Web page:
How to Cope with the Symptoms of Alcohol Withdrawal Syndrome
Millions of Americans suffer from alcoholism, a devastating condition in which the use of alcohol literally rules every aspect of the user’s life. Unfortunately, alcohol withdrawal is a necessary step in the recovery process, but it’s also a step that is plagued by resistance, restrain and relapse. Users often believe that there’s no way they can possibly cope with alcohol withdrawal syndrome, and as a result, many continue drinking rather than seek help.
Coping with the symptoms of alcohol withdrawal syndrome can be tough – but not impossible! With the right help, with proper support and medical care, symptoms of alcohol withdrawal syndrome can be overcome; but it will take commitment, time and involvement on your part.
Know the Risks
The CDC recommends that anyone addicted to alcohol seek medical treatment as there are risks associated with alcohol withdrawal syndrome. While most people will not experience life-threatening symptoms of alcohol withdrawal, some may fall into a state of the DTs which is a very dangerous, potentially deadly, withdrawal that will require immediate medical treatment. Pay close attention to the following dangerous symptoms of alcohol withdrawal syndrome:
- Extreme headaches that will not go away
- Bodily shaking and tremors that won’t stop
- Profuse sweating
- Vomiting and diarrhea that persists for days
- Spike in fever that is not related to illness
- Auditory or visual hallucinations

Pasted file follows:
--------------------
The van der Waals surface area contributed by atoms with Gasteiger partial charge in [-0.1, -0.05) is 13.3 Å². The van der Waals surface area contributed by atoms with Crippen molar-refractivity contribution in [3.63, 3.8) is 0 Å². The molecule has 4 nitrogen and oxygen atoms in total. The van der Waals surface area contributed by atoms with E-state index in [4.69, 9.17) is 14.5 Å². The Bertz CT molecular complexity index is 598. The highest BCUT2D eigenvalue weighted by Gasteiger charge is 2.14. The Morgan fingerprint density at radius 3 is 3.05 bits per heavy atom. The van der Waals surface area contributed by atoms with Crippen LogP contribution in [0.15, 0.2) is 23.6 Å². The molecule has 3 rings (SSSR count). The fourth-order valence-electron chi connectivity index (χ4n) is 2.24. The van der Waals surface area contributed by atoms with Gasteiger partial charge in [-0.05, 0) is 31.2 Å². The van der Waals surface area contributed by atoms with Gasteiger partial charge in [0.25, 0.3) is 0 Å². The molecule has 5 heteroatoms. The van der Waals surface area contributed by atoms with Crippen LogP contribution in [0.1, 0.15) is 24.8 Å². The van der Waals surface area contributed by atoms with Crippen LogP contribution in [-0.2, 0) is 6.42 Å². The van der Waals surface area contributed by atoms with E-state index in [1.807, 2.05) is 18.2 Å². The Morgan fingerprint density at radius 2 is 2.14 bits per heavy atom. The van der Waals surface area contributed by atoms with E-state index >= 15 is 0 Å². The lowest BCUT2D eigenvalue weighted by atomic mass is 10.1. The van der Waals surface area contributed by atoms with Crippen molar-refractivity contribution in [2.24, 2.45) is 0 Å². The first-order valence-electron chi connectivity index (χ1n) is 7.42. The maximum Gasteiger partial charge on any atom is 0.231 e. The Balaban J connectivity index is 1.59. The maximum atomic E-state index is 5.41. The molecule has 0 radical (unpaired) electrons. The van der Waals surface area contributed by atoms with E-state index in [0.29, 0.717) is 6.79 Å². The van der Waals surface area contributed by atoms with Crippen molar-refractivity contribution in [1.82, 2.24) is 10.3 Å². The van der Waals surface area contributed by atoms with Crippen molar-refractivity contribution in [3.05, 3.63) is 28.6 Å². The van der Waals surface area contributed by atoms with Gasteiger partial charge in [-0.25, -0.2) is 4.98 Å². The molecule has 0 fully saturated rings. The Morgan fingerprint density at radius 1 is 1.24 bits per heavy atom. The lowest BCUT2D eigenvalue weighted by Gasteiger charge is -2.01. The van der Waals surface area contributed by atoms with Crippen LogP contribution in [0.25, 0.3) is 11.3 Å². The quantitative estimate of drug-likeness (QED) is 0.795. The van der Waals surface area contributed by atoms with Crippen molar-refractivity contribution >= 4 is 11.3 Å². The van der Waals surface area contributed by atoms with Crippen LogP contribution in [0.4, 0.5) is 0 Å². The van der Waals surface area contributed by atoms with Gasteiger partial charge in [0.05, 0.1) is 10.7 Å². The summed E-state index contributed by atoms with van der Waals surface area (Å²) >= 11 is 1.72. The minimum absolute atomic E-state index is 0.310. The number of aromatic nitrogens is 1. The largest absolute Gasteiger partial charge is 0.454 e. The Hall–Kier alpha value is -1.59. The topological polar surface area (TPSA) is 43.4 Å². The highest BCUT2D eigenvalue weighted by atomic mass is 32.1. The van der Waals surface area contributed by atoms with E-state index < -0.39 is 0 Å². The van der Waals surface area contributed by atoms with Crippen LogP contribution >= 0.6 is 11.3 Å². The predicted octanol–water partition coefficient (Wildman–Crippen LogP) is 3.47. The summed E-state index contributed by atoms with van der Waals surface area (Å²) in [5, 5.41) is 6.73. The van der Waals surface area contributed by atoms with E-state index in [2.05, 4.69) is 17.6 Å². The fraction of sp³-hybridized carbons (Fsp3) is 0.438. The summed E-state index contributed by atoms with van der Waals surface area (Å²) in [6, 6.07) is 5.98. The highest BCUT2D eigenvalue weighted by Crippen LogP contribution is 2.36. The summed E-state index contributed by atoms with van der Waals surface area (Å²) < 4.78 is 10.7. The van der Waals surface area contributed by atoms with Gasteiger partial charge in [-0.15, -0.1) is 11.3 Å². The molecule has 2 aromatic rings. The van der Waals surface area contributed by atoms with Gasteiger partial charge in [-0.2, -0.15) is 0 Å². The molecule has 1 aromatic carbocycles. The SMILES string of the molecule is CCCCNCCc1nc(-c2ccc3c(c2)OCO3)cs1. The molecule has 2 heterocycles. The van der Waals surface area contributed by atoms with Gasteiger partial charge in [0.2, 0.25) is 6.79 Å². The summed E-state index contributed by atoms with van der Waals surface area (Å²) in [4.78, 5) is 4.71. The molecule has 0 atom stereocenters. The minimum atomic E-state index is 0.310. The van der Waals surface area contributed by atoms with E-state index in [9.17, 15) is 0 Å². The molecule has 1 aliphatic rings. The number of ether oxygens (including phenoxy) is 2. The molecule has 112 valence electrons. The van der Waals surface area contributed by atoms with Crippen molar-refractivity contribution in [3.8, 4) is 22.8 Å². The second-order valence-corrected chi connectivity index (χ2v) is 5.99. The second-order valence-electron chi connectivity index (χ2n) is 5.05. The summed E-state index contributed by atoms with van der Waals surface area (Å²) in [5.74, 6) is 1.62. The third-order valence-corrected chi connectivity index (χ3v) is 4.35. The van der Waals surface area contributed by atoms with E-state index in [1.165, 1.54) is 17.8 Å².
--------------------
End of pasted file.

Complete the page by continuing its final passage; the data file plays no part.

Coping with Symptoms
In treatment, you will be provided with various methods of assistance that will help you to cope with the symptoms of alcohol withdrawal syndrome. Medications such as antidepressants, antianxiety medications and similar substances may be provided to reduce the overall affects that the withdrawal has on your body. Rest and relaxation are also very important for your recovery.
If you are having trouble sleeping, your doctor may prescribe a medication to help you relax and fall asleep. Keep in mind that any medication that you take could pose additional dangers and should be discussed with your doctor prior to use.
Ultimately, the best medicine that you will have for your recovery is time. The length of time that it takes for you to overcome alcohol withdrawal and start to feel better will differ from one patient to the next. Generally, a few days will provide you with a good boost, within a week you will feel much better, and by the end of the month you will almost forget the symptoms of withdrawal were ever a problem in your life.